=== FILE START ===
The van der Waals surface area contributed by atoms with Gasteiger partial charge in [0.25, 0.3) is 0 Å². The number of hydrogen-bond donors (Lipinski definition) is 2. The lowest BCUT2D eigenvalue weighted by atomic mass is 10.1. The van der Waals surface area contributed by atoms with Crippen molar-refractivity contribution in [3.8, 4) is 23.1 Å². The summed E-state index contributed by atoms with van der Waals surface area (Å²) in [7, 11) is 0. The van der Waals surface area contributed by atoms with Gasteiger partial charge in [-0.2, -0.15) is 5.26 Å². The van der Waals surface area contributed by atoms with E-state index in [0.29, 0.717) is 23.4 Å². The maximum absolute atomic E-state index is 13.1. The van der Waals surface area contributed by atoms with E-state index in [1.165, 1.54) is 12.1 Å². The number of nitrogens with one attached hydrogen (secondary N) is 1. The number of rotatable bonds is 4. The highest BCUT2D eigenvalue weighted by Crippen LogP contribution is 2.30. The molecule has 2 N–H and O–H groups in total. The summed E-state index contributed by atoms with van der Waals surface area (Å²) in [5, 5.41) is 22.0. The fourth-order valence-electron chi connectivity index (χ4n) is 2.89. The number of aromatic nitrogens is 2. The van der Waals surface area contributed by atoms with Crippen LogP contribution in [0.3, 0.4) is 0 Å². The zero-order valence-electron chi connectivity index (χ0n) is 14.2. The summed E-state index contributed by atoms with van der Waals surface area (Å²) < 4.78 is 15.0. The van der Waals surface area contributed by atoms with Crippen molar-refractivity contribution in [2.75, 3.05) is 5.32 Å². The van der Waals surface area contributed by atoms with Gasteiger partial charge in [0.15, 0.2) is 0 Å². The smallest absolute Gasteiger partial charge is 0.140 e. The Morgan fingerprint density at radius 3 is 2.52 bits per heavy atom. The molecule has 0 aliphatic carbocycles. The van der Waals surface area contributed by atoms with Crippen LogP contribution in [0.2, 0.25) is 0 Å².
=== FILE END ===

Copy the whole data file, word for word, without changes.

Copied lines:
The van der Waals surface area contributed by atoms with Gasteiger partial charge in [0.25, 0.3) is 0 Å². The number of hydrogen-bond donors (Lipinski definition) is 2. The lowest BCUT2D eigenvalue weighted by atomic mass is 10.1. The van der Waals surface area contributed by atoms with Crippen molar-refractivity contribution in [3.8, 4) is 23.1 Å². The summed E-state index contributed by atoms with van der Waals surface area (Å²) in [7, 11) is 0. The van der Waals surface area contributed by atoms with Gasteiger partial charge in [-0.2, -0.15) is 5.26 Å². The van der Waals surface area contributed by atoms with E-state index in [0.29, 0.717) is 23.4 Å². The maximum absolute atomic E-state index is 13.1. The van der Waals surface area contributed by atoms with E-state index in [1.165, 1.54) is 12.1 Å². The number of nitrogens with one attached hydrogen (secondary N) is 1. The number of rotatable bonds is 4. The highest BCUT2D eigenvalue weighted by Crippen LogP contribution is 2.30. The molecule has 2 N–H and O–H groups in total. The summed E-state index contributed by atoms with van der Waals surface area (Å²) in [5, 5.41) is 22.0. The fourth-order valence-electron chi connectivity index (χ4n) is 2.89. The number of aromatic nitrogens is 2. The van der Waals surface area contributed by atoms with Crippen LogP contribution in [0.3, 0.4) is 0 Å². The zero-order valence-electron chi connectivity index (χ0n) is 14.2. The summed E-state index contributed by atoms with van der Waals surface area (Å²) < 4.78 is 15.0. The van der Waals surface area contributed by atoms with Crippen molar-refractivity contribution in [2.75, 3.05) is 5.32 Å². The van der Waals surface area contributed by atoms with Gasteiger partial charge in [0.15, 0.2) is 0 Å². The smallest absolute Gasteiger partial charge is 0.140 e. The Morgan fingerprint density at radius 3 is 2.52 bits per heavy atom. The molecule has 0 aliphatic carbocycles. The van der Waals surface area contributed by atoms with Crippen LogP contribution in [0.2, 0.25) is 0 Å².